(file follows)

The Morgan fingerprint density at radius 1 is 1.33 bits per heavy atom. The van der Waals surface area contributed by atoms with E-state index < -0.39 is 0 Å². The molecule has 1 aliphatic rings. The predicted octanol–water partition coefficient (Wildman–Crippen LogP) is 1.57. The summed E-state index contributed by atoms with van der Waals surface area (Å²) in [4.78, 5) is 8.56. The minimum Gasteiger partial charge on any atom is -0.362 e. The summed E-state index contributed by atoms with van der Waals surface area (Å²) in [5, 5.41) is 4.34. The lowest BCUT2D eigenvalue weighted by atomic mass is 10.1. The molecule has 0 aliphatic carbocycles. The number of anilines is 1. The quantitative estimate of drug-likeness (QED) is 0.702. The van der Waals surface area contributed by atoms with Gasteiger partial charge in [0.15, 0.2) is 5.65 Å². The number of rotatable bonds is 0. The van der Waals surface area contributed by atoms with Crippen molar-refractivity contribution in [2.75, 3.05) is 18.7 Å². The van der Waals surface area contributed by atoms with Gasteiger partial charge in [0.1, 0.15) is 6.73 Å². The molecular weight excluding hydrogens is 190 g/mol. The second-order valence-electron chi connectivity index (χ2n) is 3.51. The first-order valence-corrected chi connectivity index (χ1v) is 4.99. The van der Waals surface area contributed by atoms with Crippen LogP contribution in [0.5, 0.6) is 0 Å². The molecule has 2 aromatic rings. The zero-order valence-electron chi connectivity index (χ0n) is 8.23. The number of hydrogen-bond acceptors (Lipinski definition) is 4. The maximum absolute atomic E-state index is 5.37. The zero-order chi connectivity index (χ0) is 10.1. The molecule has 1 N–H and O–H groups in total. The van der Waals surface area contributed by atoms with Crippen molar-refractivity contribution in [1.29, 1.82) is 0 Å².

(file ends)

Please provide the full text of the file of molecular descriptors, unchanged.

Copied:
The Morgan fingerprint density at radius 1 is 1.33 bits per heavy atom. The van der Waals surface area contributed by atoms with E-state index < -0.39 is 0 Å². The molecule has 1 aliphatic rings. The predicted octanol–water partition coefficient (Wildman–Crippen LogP) is 1.57. The summed E-state index contributed by atoms with van der Waals surface area (Å²) in [4.78, 5) is 8.56. The minimum Gasteiger partial charge on any atom is -0.362 e. The summed E-state index contributed by atoms with van der Waals surface area (Å²) in [5, 5.41) is 4.34. The lowest BCUT2D eigenvalue weighted by atomic mass is 10.1. The molecule has 0 aliphatic carbocycles. The number of anilines is 1. The quantitative estimate of drug-likeness (QED) is 0.702. The van der Waals surface area contributed by atoms with Gasteiger partial charge in [0.15, 0.2) is 5.65 Å². The number of rotatable bonds is 0. The van der Waals surface area contributed by atoms with Crippen molar-refractivity contribution in [2.75, 3.05) is 18.7 Å². The van der Waals surface area contributed by atoms with Gasteiger partial charge in [0.1, 0.15) is 6.73 Å². The molecular weight excluding hydrogens is 190 g/mol. The second-order valence-electron chi connectivity index (χ2n) is 3.51. The first-order valence-corrected chi connectivity index (χ1v) is 4.99. The van der Waals surface area contributed by atoms with Crippen LogP contribution in [0.5, 0.6) is 0 Å². The molecule has 2 aromatic rings. The zero-order valence-electron chi connectivity index (χ0n) is 8.23. The number of hydrogen-bond acceptors (Lipinski definition) is 4. The maximum absolute atomic E-state index is 5.37. The zero-order chi connectivity index (χ0) is 10.1. The molecule has 1 N–H and O–H groups in total. The van der Waals surface area contributed by atoms with Crippen molar-refractivity contribution in [1.29, 1.82) is 0 Å².